• Dr Livingston

    i would have to disagree with that observation myself, and cannot understand as to where Jared is coming from.

    considering that there are many blogs out there that offer bad advice and show a complete – and utter – lack of understanding, this blog isn’t all that bad, at the end of the day.

    as to BC there wouldn’t be an issue if everyone moved to version 5 – as i see it, there isn’t an excuse to remain with version 4 anymore anyways. if you are stuck using version 4 then the problem is that you need to convince those in a higher authority that it’d make business sense to make the move.

    when push comes to shove, you need to be more accertive i think – otherwise in my view, you have no reason to winge about BC issues.

    do you? :D

  • ajking

    Note to Jared: I have read and enjoyed John’s blog for at least the past two and a half years. Mistakes? A very few and he has always promptly acknowledged them and corrected them. But everyone makes mistakes (just like you, Jared) — it doesn’t make them a moron. And that kind of epithet could not be farther from the truth when it comes to John Lim. His adodb database abstraction package is tremendous; his skills in profiling code (one of his favorite things to do, judging from my scanning of his blog over the years) are terrific; his observations of the workings of PHP are astute and to the point. And he has a big enough sense of humour that he usually finds something to poke fun at even in the negative comments of others.

  • http://www.users.on.net/~stephen.nesbitt/ SlicerX

    Jared, lets keep comments about others off of sitepoint. This is NOT slashdot, we don’t need to start abusing others here. Of course, say what you want about other peoples comments, but don’t hack on the individual. Sorry to make a point of this, but it always starts small. I for one love this site, it has helped me so much in my learning and career and I would love to keep it that way.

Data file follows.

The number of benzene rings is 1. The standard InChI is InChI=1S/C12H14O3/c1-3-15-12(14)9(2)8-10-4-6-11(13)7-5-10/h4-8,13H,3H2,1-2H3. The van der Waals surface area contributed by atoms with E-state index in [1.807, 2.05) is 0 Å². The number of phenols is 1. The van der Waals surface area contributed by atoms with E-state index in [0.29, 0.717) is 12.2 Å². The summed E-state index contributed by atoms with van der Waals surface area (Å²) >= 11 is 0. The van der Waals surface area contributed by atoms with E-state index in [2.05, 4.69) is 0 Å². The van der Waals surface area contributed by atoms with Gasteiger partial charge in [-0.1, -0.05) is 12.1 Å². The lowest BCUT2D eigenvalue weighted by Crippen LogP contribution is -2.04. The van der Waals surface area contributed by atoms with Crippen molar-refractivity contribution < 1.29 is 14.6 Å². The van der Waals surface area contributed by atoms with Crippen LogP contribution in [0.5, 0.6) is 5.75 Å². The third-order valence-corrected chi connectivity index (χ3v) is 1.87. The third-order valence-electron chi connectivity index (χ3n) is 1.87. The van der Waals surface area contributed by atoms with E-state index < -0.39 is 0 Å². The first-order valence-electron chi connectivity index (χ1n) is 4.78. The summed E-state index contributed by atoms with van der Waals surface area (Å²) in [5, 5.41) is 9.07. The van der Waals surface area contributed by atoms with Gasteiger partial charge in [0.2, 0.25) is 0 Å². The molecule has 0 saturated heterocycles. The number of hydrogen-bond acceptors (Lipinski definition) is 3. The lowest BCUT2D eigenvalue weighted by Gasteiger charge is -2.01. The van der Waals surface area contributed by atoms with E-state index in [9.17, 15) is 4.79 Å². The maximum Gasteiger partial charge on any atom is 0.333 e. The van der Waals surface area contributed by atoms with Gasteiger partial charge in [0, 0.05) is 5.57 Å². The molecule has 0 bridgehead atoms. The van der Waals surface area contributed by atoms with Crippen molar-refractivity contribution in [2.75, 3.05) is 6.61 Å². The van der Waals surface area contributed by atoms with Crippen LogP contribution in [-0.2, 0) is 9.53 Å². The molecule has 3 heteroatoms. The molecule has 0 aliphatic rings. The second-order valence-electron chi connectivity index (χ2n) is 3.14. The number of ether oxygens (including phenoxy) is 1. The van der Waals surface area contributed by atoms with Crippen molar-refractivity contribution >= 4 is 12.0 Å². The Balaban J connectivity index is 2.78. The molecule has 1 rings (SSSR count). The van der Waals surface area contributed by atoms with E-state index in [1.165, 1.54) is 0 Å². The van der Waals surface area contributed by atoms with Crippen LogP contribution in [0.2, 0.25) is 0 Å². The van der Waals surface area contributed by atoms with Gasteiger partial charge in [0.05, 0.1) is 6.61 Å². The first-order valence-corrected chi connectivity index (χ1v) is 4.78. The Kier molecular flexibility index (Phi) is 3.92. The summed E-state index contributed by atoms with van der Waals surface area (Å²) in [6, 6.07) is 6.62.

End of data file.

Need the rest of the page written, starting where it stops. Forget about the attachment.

• LinhGB

    LinhGB,

    I’ve been running plesk on php5 for months. What’s your problem there?

    — Eric

    Hi Eric, I should’ve clarified that it is the applications that come with Plesk (like Application Vault) that is the issue, not Plesk itself. I really don’t have the time and resource to upgrade every client’s applications (in many cases there’s no PHP5 version of those apps) and I don’t quite have the $$$ for another server just to run PHP5, not to mention that I can’t think of any valid reason to convince clients that this upgrade will benefit them.

    Therefore, PHP5 development is restricted on my home server for my self-learning purposes (until I get big enough clients/projects to get a new server :p).

  • Sikosis

    Errr … “We use code generators a lot” … wouldnt that be his problem straight away ? ;)

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  • Etnu

    Converting code to run on PHP5 is NOT difficult. In most cases, you simply need to remove some ampersands and you’re good to go (if you even need to do that). The HARD part about PHP5 is when you’re trying to write php-land code that needs to run on both PHP4 and PHP5.

  • http://www.primacognos.com bigduke

    When you say John you mean John Coggeshall right ?

  • manthrax

    It has been 2 years since this was commented on, I’m gonna give it a shot.